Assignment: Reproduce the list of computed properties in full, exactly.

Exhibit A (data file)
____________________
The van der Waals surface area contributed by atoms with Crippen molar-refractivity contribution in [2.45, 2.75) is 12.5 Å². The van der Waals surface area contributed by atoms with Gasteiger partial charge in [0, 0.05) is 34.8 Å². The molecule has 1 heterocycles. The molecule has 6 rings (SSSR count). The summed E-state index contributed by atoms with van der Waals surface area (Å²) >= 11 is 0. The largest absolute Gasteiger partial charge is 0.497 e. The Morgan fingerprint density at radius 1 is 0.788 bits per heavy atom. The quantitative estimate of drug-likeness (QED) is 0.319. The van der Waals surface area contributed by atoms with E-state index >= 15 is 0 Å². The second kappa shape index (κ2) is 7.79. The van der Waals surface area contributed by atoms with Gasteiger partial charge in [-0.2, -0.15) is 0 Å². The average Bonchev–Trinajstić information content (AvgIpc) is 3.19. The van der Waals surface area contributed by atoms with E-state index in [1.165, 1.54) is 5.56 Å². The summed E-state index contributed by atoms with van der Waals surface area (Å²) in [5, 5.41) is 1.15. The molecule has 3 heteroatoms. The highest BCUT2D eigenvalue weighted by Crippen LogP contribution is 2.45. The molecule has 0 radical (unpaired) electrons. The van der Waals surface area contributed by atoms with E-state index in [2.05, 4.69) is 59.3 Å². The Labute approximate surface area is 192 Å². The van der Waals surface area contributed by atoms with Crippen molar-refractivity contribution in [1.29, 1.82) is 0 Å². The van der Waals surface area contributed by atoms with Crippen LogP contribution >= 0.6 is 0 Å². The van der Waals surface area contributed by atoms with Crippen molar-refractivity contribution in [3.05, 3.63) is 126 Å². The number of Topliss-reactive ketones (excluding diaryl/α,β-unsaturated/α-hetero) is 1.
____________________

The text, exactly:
The van der Waals surface area contributed by atoms with Crippen molar-refractivity contribution in [2.45, 2.75) is 12.5 Å². The van der Waals surface area contributed by atoms with Gasteiger partial charge in [0, 0.05) is 34.8 Å². The molecule has 1 heterocycles. The molecule has 6 rings (SSSR count). The summed E-state index contributed by atoms with van der Waals surface area (Å²) >= 11 is 0. The largest absolute Gasteiger partial charge is 0.497 e. The Morgan fingerprint density at radius 1 is 0.788 bits per heavy atom. The quantitative estimate of drug-likeness (QED) is 0.319. The van der Waals surface area contributed by atoms with E-state index >= 15 is 0 Å². The second kappa shape index (κ2) is 7.79. The van der Waals surface area contributed by atoms with Gasteiger partial charge in [-0.2, -0.15) is 0 Å². The average Bonchev–Trinajstić information content (AvgIpc) is 3.19. The van der Waals surface area contributed by atoms with E-state index in [1.165, 1.54) is 5.56 Å². The summed E-state index contributed by atoms with van der Waals surface area (Å²) in [5, 5.41) is 1.15. The molecule has 3 heteroatoms. The highest BCUT2D eigenvalue weighted by Crippen LogP contribution is 2.45. The molecule has 0 radical (unpaired) electrons. The van der Waals surface area contributed by atoms with E-state index in [2.05, 4.69) is 59.3 Å². The Labute approximate surface area is 192 Å². The van der Waals surface area contributed by atoms with Crippen molar-refractivity contribution in [1.29, 1.82) is 0 Å². The van der Waals surface area contributed by atoms with Crippen LogP contribution >= 0.6 is 0 Å². The van der Waals surface area contributed by atoms with Crippen molar-refractivity contribution in [3.05, 3.63) is 126 Å². The number of Topliss-reactive ketones (excluding diaryl/α,β-unsaturated/α-hetero) is 1.